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Interview: language levels Sprachkenntnisse bewerten
Anne-Louise Quarfoth/ Photos.com
In today´s world speaking more than one language is an asset. But how can you establish whether or not a potential employee has sufficient command of a language to make them an asset to the company? Read on.
Download an assessment grid that you can use to assess your own language level here.
Jessie, an HR manager and Ronaldo, a new intern, are discussing some upcoming interviews that they will be carrying out later in the week.
Jessie: So, Ronaldo, I know Portuguese is your native tongue and obviously your English is excellent, but which other languages do you speak?
Ronaldo: I spent a few years in Spain as a child, so I can get along quite well in Spanish, and I also learned some Japanese at school. But I´m not sure I could really carry a conversation in Japanese.
And with Spanish, when you say quite well, what exactly do you mean? Have you used the language as an adult, in a business setting? I´m asking because we have some candidates coming for interviews later in the week to be interviewed for positions on the international sales team. So we obviously need to assess their language
levels in various languages.
But won´t they tell you? People know how good they are at a language, surely?
Yes, I´m sure they will, but a layperson´s evaluation of language skills - "quite good" or "I get along", for example - is not the same as knowing that the person can negotiate a sales contract. Alternatively, being able to order dinner in a certain language doesn´t mean you can do a presentation in it.
I see, yes, of course. So you need a more accurate and impartial assessment. How do you usually get that, do you have to give them some sort of a test?
We use the CEFR to assess competencies in a variety of spheres.
Ok. What does that mean, exactly, I´ve heard of the CEFR, but what is it?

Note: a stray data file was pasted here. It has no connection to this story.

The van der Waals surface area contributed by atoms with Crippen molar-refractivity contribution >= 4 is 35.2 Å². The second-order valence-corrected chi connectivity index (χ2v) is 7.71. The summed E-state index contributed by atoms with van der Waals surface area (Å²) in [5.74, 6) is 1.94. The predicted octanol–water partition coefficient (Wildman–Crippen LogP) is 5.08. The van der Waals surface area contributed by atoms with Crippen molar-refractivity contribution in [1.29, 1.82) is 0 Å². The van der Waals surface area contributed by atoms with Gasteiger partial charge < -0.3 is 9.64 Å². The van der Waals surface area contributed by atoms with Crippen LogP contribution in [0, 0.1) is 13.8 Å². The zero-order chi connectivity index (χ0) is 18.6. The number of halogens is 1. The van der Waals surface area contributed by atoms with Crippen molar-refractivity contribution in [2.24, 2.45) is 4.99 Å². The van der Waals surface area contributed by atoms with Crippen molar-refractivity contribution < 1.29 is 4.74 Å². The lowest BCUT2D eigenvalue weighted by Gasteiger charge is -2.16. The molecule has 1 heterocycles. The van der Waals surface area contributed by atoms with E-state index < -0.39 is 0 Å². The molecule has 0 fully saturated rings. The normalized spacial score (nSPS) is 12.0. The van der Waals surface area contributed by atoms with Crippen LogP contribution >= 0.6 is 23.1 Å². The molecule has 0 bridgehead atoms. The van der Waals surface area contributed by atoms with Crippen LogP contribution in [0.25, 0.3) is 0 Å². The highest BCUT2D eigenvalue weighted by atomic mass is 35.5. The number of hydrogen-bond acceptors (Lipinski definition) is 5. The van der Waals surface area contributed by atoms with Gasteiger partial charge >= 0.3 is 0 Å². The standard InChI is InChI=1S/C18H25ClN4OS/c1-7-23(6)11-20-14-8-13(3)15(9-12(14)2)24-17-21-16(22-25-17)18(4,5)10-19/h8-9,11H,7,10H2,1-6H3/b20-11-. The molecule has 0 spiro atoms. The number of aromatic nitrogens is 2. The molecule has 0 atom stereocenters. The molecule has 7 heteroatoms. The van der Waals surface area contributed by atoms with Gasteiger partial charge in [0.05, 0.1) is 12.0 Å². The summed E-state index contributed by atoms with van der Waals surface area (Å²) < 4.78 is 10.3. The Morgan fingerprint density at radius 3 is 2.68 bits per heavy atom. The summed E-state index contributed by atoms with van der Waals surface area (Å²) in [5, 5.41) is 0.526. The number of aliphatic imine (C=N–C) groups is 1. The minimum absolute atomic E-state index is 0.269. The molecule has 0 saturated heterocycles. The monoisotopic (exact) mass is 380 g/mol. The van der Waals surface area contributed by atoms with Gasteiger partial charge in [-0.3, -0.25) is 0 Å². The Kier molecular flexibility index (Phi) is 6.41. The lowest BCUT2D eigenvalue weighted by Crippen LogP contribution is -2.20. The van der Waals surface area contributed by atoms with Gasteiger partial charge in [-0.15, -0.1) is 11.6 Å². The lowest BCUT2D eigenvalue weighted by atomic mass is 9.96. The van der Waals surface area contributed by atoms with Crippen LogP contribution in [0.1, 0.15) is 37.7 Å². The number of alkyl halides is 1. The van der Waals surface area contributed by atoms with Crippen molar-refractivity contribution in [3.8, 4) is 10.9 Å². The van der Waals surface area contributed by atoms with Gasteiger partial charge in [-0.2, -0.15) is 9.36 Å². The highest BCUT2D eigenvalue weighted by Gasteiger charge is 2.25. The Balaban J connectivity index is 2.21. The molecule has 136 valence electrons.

Well, the Common European Framework of Reference is something we use to assess proficiency. It helps us work out exactly what a candidate can do in an language, the sort of tasks they could easily carry out and those that might prove difficult, a "can do" approach, really. It would range from A1, a real beginner, to C2, someone who
can use a second language almost to a native speaker level. Let´s think about your Spanish, for example. If I were interviewing you I´d start by asking if you were comfortable watching Spanish-language TV or watching films in Spanish. Depending on your answer, I would then work deeper, asking if you felt you could grasp the gist of a show or, alternatively, if you had any issues with regional accents or dialects. By asking these kinds of questions I´d get a fair idea of your listening comprehension level. Then I´d think about your speech and I´d ask you if you felt comfortable discussing a large variety of subjects, even ones you knew little about, or whether it was easier for you to be in familiar situations, discussing more familiar topics. We´d discuss different accents, specific occasions on which you had used the language and how you felt about your proficiency. Finally, if you seemed fairly confident in using the language, we´d discuss using it for business and I might even call in a colleague who spoke the language well and ask them to chat to you a bit, just to make sure.
Well, I see, that really is very detailed. What about reading and writing levels, though, do you check them too?
No, that´s not usually the most important aspect for me, as we look for people who can use the spoken language, but we could go into that too if necessary. Here, look at this, it´s a breakdown of the competencies that will give you more of an idea of how and why we phrase questions the way we do, how to carry out an assessment.
Thank you, I shall look at it carefully
Erstellt am: 08.10.2013 15:25, Letzte Änderung: 04.01.2017 08:14